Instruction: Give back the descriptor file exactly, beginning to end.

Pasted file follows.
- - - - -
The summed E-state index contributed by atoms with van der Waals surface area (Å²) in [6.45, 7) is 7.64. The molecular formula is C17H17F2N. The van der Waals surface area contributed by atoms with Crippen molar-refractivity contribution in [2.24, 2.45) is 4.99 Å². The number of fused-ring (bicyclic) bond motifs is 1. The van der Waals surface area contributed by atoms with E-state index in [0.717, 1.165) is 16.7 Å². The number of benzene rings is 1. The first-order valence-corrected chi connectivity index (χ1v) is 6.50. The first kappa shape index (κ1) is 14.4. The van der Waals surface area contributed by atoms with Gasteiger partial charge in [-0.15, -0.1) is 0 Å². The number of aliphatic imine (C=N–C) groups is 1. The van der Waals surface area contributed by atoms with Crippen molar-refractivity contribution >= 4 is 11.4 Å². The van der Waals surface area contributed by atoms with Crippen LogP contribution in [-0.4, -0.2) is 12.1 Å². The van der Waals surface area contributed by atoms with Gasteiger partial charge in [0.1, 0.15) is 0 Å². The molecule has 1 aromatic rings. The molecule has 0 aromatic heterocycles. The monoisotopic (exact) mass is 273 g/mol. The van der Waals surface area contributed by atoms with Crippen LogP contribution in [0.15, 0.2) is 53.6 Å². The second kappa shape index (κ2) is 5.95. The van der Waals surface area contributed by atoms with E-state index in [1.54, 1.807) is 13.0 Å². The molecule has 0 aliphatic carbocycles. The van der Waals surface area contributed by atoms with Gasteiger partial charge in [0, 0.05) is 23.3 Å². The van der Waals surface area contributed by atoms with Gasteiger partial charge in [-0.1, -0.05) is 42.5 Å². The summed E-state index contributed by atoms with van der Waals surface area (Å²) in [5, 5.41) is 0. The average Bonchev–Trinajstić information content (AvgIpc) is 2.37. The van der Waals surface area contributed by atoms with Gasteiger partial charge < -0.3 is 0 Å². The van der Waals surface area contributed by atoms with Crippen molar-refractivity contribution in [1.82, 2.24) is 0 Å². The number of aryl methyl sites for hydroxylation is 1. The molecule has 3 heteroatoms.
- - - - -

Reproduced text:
The summed E-state index contributed by atoms with van der Waals surface area (Å²) in [6.45, 7) is 7.64. The molecular formula is C17H17F2N. The van der Waals surface area contributed by atoms with Crippen molar-refractivity contribution in [2.24, 2.45) is 4.99 Å². The number of fused-ring (bicyclic) bond motifs is 1. The van der Waals surface area contributed by atoms with E-state index in [0.717, 1.165) is 16.7 Å². The number of benzene rings is 1. The first-order valence-corrected chi connectivity index (χ1v) is 6.50. The first kappa shape index (κ1) is 14.4. The van der Waals surface area contributed by atoms with Gasteiger partial charge in [-0.15, -0.1) is 0 Å². The number of aliphatic imine (C=N–C) groups is 1. The van der Waals surface area contributed by atoms with Crippen molar-refractivity contribution >= 4 is 11.4 Å². The van der Waals surface area contributed by atoms with Crippen LogP contribution in [-0.4, -0.2) is 12.1 Å². The van der Waals surface area contributed by atoms with Gasteiger partial charge in [0.1, 0.15) is 0 Å². The molecule has 1 aromatic rings. The molecule has 0 aromatic heterocycles. The monoisotopic (exact) mass is 273 g/mol. The van der Waals surface area contributed by atoms with Crippen LogP contribution in [0.15, 0.2) is 53.6 Å². The second kappa shape index (κ2) is 5.95. The van der Waals surface area contributed by atoms with E-state index in [1.54, 1.807) is 13.0 Å². The molecule has 0 aliphatic carbocycles. The van der Waals surface area contributed by atoms with Gasteiger partial charge in [0, 0.05) is 23.3 Å². The van der Waals surface area contributed by atoms with Gasteiger partial charge in [-0.1, -0.05) is 42.5 Å². The summed E-state index contributed by atoms with van der Waals surface area (Å²) in [5, 5.41) is 0. The average Bonchev–Trinajstić information content (AvgIpc) is 2.37. The van der Waals surface area contributed by atoms with Gasteiger partial charge < -0.3 is 0 Å². The van der Waals surface area contributed by atoms with Crippen molar-refractivity contribution in [1.82, 2.24) is 0 Å². The number of aryl methyl sites for hydroxylation is 1. The molecule has 3 heteroatoms.